Thanksgiving signifies the beginning of the Holiday Season and many of us will be spending more time in the kitchen preparing for the Holidays according Fire Chief Sam DiGiovanna. Thanksgiving Day is the leading day for home cooking fires, with three times as many occurring on Thanksgiving as any other day of the year. In 2010, there were 1,370 fires on Thanksgiving, a 219 percent increase over the daily average. “Thanksgiving is a fun, festive holiday, but it’s also very hectic says DiGiovanna. “All the entertaining and distractions make it easy to forget about what’s cooking on the stovetop.”
These fires are preventable by simply being more attentive to the use of cooking materials and equipment. Don’t become a cooking fire casualty.
Lets learn and share some facts about cooking fire safety:
·        Be careful wearing loose clothing around open flames on the stove
·        Use a timer and use “post it’s” to remind yourself of cooking times in the oven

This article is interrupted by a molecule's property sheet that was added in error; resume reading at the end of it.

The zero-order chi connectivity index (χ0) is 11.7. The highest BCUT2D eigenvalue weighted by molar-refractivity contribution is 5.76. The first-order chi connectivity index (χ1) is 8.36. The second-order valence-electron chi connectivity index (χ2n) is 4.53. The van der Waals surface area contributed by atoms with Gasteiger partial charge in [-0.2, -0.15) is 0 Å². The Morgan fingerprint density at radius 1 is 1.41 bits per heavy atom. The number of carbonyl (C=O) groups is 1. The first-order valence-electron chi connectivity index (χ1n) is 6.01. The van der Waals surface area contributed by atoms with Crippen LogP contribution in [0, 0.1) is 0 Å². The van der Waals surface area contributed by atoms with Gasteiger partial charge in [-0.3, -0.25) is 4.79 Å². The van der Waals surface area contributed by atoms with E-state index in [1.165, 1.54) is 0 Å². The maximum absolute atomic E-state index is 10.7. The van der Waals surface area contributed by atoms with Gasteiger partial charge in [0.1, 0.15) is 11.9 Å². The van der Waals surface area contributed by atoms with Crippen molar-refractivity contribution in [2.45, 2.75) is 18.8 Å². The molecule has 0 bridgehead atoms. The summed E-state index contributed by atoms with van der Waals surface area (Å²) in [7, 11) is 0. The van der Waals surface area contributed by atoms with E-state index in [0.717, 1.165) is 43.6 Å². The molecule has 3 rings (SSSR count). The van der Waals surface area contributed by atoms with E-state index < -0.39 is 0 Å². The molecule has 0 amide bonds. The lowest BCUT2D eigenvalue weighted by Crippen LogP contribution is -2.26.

·        Be careful using candles at the dinner table (especially if toddlers are present)
·        Use oven and mitts when handling hot pots and pans
·        Do not cool hot pans with water if grease is in them
·        Have a fire extinguisher near-by and know how to use it.
·        Stay alert. If you are sleepy or have consumed alcohol, don’t use the stove or stovetop.
If you have a cooking fire…

1.     Just get out! When you leave, close the door behind you to help contain the fire.
2.     Call 9-1-1 or the local emergency number from outside the home.
3.     If you try to fight the fire, be sure others are getting out and you have a clear path out of the home, and that someone has called the fire department.
4.     Keep a lid nearby when cooking to smother small grease fires. Smother the fire by sliding the lid over the pan and turn off the stovetop. Leave the pan covered until it is completely cooled.
5.     For an oven fire, turn off the heat and keep the door closed.
Happy Thanksgiving!
Fire Chief Sam DiGiovanna

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